A magnifying glass is a simple microscope that uses one lens for magnifying small objects like small alphabets.
Simple microscopes have real-life applications in the Biology lab, where we employ this device for observing the internal structure of plants, animals, and microorganisms.
If we talk about the compound microscope, the purpose of this microscope is the same as that of the simple microscope; however, it uses multiple lenses to magnify real-world objects that are invisible to the naked eye.
Here, we will learn to distinguish between a simple microscope and a compound microscope.
The difference between simple and compound microscope lies here under:
A Simple Microscope
[Image will be uploaded soon]
A Compound Microscope
[Image will be uploaded soon]
From the above image, we can observe that there are two lenses in a compound microscope.
Let’s say, you are doing a simple eye exercise by focusing on the tip of your finger and bringing it close to your eyes slowly. On bringing near to your eyes, i.e., before the least distinct vision (25 cm), the image becomes blurred. To get a magnified view of the same, we use a microscope.
Microscopes have wide real-life applications, let’s discuss the applications of the simple and compound microscope one-by-one:
It is used by watchmakers to obtain a magnified view of small parts of the watch.
It is used by jewelers to get a magnified view of the fine parts of jewelry.
A simple microscope is called the hand lens or the reading lens to obtain an enlarged view of hard-to-read small alphabets.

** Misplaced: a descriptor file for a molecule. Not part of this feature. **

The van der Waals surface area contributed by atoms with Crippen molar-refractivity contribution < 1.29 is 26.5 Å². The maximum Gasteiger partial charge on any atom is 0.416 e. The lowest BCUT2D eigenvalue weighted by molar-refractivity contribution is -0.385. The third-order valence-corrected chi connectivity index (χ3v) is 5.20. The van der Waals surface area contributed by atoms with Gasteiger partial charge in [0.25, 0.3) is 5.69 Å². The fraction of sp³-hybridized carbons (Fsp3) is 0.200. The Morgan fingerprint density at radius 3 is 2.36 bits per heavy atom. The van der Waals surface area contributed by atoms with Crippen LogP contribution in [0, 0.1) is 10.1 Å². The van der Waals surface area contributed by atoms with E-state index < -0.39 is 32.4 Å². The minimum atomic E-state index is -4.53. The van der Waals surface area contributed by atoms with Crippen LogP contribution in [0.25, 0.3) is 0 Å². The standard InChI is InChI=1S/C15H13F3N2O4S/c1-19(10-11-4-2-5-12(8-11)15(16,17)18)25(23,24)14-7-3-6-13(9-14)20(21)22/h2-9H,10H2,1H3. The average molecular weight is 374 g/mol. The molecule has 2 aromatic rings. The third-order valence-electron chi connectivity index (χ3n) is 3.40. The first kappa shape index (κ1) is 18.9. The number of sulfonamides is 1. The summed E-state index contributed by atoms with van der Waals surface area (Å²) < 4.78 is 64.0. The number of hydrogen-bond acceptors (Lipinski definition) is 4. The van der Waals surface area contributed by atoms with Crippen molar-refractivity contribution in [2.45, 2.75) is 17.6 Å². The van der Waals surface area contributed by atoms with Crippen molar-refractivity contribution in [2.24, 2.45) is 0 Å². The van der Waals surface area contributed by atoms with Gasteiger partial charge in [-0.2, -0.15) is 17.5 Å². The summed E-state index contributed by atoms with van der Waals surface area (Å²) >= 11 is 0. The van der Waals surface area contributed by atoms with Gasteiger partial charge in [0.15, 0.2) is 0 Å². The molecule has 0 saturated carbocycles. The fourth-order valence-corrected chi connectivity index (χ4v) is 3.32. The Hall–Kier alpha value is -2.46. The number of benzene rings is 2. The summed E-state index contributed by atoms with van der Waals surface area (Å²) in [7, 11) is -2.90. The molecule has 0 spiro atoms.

It is used by a dermatologist (a skin specialist) to examine various skin diseases.
It is used in studying soil particles (Pedology).
Compound microscopes are used to obtain a magnified view of objects at 40x to 1000x resolution, which is formed by the combination of the objective lens and the eyepiece.
The real-life applications of these microscopes are as follows:
Forensic labs: Crime cases are solved by drawing human cells and examining them under the compound microscope.
Compound microscopes are used in Pathology labs to detect diseases.
Around the year 1670, Antony van Leeuwenhoek invented the single-lens simple microscope that magnified up to 200x and achieved twice the resolution of the objects at those times because he crafted good quality lenses.
1. What is the Working Principle of the Compound Microscope?
Answer: A compound microscope is considered a light microscope.
The idea behind the working of the compound microscope is that a small object can be viewed by placing it beyond the focal length of the objective lens. A virtual, erect, and highly magnified image of the object is formed at the least distinct of vision, i.e., at 25 cm distance from the eye.
2. List the Types of Microscopes.
Answer: Microscopes are of various types with varying applications. Let’s discuss their types one-by-one:
Brightfield Transmitted Microscope (Mostly used microscope)
Phase Contrast Microscope (PCM)
Differential Interference Microscope (DIM)
Reflected Light Metallurgical (RLM)
3. How Does a Microscope Work?
Answer: Microscopes are the arrangement of tubes packed with lenses, curved pieces of glass that refracts light rays passing through them. A lens above the object or the objective lens and another lens near your eye is the eyepiece or ocular lens.
4. Why Do We Study a Microscope?
Answer: A microscope enables scientists to ascertain in-depth contact between the structures and functions at varying levels of resolution.
Microscopes have continued to be modified since they were first invented and used by the early scientist named Anthony Leeuwenhoek to observe microorganisms like bacteria, yeast, and blood cells.